National Geographic : 1935 Nov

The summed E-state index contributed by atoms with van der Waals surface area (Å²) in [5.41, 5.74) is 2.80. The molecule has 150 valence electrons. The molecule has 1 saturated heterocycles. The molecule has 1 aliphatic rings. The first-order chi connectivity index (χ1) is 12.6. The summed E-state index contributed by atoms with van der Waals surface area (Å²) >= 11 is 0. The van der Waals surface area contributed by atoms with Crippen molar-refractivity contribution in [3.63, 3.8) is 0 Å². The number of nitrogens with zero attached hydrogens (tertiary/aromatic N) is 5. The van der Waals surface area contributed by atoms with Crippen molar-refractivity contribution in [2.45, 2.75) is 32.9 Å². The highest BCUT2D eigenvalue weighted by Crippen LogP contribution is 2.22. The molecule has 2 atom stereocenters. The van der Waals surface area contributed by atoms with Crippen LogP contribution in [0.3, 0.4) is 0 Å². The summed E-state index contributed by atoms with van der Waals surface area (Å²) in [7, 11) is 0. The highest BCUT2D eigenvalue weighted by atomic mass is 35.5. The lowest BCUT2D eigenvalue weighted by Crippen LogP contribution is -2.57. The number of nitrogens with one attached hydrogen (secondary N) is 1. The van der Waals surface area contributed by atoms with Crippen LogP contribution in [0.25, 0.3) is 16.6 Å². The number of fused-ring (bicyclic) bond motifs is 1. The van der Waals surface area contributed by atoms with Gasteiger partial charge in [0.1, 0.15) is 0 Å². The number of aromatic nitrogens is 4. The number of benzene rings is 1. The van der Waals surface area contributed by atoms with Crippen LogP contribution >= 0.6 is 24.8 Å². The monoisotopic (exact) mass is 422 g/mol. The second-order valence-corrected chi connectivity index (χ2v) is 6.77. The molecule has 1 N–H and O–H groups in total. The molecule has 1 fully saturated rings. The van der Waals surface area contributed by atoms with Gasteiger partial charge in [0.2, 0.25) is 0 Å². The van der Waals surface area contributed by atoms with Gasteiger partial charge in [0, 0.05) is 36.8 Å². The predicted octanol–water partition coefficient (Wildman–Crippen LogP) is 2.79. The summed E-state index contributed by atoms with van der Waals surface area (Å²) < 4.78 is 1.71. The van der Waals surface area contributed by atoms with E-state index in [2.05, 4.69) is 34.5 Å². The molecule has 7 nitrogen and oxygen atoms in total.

THE MALTESE ISLANDS SOCCO Malta 4Y, S Srru tr--- - Italy)--- S5 L 1Tripo 0 5 LONGITUDE 10 EAST OF 0SGREENWICH 20 ALMOST IN THE CENTER OF THE MEDITERRANEAN, THE MALTESE ISLANDS REAR THEIR HEADS A hundred and forty miles from Europe's mainland and 180 miles from Africa, they guard the busy marine highway between Gibraltar and Suez. Italian territory, the coast of Sicily, is only 58 miles away. Strategic location and its spacious harbors have given Malta a place in history out of all proportion to its size. races. These races for horses and donkeys are of unknown but undoubtedly great age. The course is a piece of straight, hard road leading uphill to the big square in front of Notabile, where from his great stone box the Grand Master in former days handed down, and now the Governor of Malta hands down, the banners of victory to the winning competitors. Spectators, including leading families of the island, watch the proceedings from two smaller but similar boxes flanking that of the Governor. The name Imnaria is a corruption of luminaria, illumination, for it was the cus tom on that day to illuminate the churches of Notabile and adjacent Rabat in honor of the two saints. A more picturesque, if less trustworthy, tradition derives Imnaria from Hymen, the God of Marriage, it being sup posed that the young men of the island were wont in former times to choose their wives from among the maidens coming to watch the contest. The banners still given as prizes are long and narrow pieces of brocade of dif ferent colors. The fortunate winners take them back to their village to be used as altar cloths of the parish churches for the ensuing year. Visitors are always interested in the jaldetta (more properly called ghonnella) of the Maltese women. This headdress does not owe its existence, as some allege, to the excessive gallantry of Bonaparte's troops, but is of much more ancient origin. It is a voluminous hood of rich silk, stiffened inside the top edge by a piece of cardboard about a yard long, black everywhere save in the villages of Zabbar and Zeitun, where it is blue. One end rests on the head while the other has to be held (see page 655). This striking adornment, or rather, con cealment, is Malta's one characteristic ar ticle of dress and constitutes the local method of shrouding a woman's face and form, a custom common to southern lati tudes from India west to the Azores. Its one drawback is that it takes up so much space, more space, unfortunately, than is available in the motorbus, which is modern Malta's form of land transport. FROM STONE AGE TO THE KNIGHTS The dominant architectural notes of the Maltese islands are megalithic and baroque, and the gamut thus constituted can scarcely be called a narrow one. Ro man remains include villas and catacombs. There survives a certain amount, although not very much, of Sicilian Gothic, particu larly one complete house in Notabile, whose owner has been at pains to preserve and restore it wisely and furnish it suitably.